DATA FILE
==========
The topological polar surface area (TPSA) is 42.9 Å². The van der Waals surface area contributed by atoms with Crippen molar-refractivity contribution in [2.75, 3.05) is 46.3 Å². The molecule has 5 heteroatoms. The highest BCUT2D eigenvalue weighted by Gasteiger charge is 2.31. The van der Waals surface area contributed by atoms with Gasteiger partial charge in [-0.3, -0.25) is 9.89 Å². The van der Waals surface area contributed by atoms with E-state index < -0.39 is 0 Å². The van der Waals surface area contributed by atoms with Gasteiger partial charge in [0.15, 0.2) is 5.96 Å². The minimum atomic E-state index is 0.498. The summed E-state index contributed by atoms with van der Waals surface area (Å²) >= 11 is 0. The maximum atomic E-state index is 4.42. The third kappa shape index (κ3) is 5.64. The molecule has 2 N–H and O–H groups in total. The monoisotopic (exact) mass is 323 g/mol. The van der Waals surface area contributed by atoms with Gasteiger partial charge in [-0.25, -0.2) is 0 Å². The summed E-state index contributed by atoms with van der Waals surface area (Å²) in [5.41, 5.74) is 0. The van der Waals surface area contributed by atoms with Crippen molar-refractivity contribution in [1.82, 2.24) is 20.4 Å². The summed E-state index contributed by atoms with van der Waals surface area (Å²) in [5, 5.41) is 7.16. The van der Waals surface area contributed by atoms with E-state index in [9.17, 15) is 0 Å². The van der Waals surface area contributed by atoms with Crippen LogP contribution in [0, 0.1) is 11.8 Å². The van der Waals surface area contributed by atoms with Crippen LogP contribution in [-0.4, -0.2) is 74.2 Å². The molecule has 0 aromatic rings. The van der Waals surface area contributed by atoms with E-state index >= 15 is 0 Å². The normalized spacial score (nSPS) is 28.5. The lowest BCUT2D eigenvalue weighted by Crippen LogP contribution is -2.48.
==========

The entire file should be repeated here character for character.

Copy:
The topological polar surface area (TPSA) is 42.9 Å². The van der Waals surface area contributed by atoms with Crippen molar-refractivity contribution in [2.75, 3.05) is 46.3 Å². The molecule has 5 heteroatoms. The highest BCUT2D eigenvalue weighted by Gasteiger charge is 2.31. The van der Waals surface area contributed by atoms with Gasteiger partial charge in [-0.3, -0.25) is 9.89 Å². The van der Waals surface area contributed by atoms with E-state index < -0.39 is 0 Å². The van der Waals surface area contributed by atoms with Gasteiger partial charge in [0.15, 0.2) is 5.96 Å². The minimum atomic E-state index is 0.498. The summed E-state index contributed by atoms with van der Waals surface area (Å²) >= 11 is 0. The maximum atomic E-state index is 4.42. The third kappa shape index (κ3) is 5.64. The molecule has 2 N–H and O–H groups in total. The monoisotopic (exact) mass is 323 g/mol. The van der Waals surface area contributed by atoms with Gasteiger partial charge in [-0.25, -0.2) is 0 Å². The summed E-state index contributed by atoms with van der Waals surface area (Å²) in [5.41, 5.74) is 0. The van der Waals surface area contributed by atoms with Crippen molar-refractivity contribution in [1.82, 2.24) is 20.4 Å². The summed E-state index contributed by atoms with van der Waals surface area (Å²) in [5, 5.41) is 7.16. The van der Waals surface area contributed by atoms with E-state index in [9.17, 15) is 0 Å². The van der Waals surface area contributed by atoms with Crippen LogP contribution in [0, 0.1) is 11.8 Å². The van der Waals surface area contributed by atoms with Crippen LogP contribution in [-0.4, -0.2) is 74.2 Å². The molecule has 0 aromatic rings. The van der Waals surface area contributed by atoms with E-state index >= 15 is 0 Å². The normalized spacial score (nSPS) is 28.5. The lowest BCUT2D eigenvalue weighted by Crippen LogP contribution is -2.48.